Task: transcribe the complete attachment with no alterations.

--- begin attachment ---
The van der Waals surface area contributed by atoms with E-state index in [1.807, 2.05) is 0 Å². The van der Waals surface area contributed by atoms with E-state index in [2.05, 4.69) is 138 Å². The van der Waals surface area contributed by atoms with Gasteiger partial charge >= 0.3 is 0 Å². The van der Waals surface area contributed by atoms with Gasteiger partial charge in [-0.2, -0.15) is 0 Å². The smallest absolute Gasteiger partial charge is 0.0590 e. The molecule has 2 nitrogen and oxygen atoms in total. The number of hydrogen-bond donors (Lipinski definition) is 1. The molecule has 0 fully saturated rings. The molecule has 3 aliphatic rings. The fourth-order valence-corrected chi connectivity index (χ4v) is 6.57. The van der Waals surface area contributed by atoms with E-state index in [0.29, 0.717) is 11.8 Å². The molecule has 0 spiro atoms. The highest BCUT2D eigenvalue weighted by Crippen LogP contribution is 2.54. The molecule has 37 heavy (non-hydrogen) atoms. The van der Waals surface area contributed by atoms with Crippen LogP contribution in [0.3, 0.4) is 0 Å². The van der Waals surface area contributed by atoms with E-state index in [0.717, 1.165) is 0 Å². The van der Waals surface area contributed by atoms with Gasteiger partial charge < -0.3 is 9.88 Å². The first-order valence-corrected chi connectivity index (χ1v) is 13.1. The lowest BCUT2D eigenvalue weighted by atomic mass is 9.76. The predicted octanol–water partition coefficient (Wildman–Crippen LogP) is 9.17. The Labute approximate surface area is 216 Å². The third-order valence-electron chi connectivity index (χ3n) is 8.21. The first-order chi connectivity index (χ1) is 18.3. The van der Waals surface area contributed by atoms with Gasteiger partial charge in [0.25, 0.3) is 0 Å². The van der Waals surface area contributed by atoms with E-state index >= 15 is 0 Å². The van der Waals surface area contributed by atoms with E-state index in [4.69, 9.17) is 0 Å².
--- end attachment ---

The van der Waals surface area contributed by atoms with E-state index in [1.807, 2.05) is 0 Å². The van der Waals surface area contributed by atoms with E-state index in [2.05, 4.69) is 138 Å². The van der Waals surface area contributed by atoms with Gasteiger partial charge >= 0.3 is 0 Å². The van der Waals surface area contributed by atoms with Gasteiger partial charge in [-0.2, -0.15) is 0 Å². The smallest absolute Gasteiger partial charge is 0.0590 e. The molecule has 2 nitrogen and oxygen atoms in total. The number of hydrogen-bond donors (Lipinski definition) is 1. The molecule has 0 fully saturated rings. The molecule has 3 aliphatic rings. The fourth-order valence-corrected chi connectivity index (χ4v) is 6.57. The van der Waals surface area contributed by atoms with E-state index in [0.29, 0.717) is 11.8 Å². The molecule has 0 spiro atoms. The highest BCUT2D eigenvalue weighted by Crippen LogP contribution is 2.54. The molecule has 37 heavy (non-hydrogen) atoms. The van der Waals surface area contributed by atoms with Crippen LogP contribution in [0.3, 0.4) is 0 Å². The van der Waals surface area contributed by atoms with E-state index in [0.717, 1.165) is 0 Å². The van der Waals surface area contributed by atoms with Gasteiger partial charge < -0.3 is 9.88 Å². The first-order valence-corrected chi connectivity index (χ1v) is 13.1. The lowest BCUT2D eigenvalue weighted by atomic mass is 9.76. The predicted octanol–water partition coefficient (Wildman–Crippen LogP) is 9.17. The Labute approximate surface area is 216 Å². The third-order valence-electron chi connectivity index (χ3n) is 8.21. The first-order chi connectivity index (χ1) is 18.3. The van der Waals surface area contributed by atoms with Gasteiger partial charge in [0.25, 0.3) is 0 Å². The van der Waals surface area contributed by atoms with E-state index >= 15 is 0 Å². The van der Waals surface area contributed by atoms with E-state index in [4.69, 9.17) is 0 Å².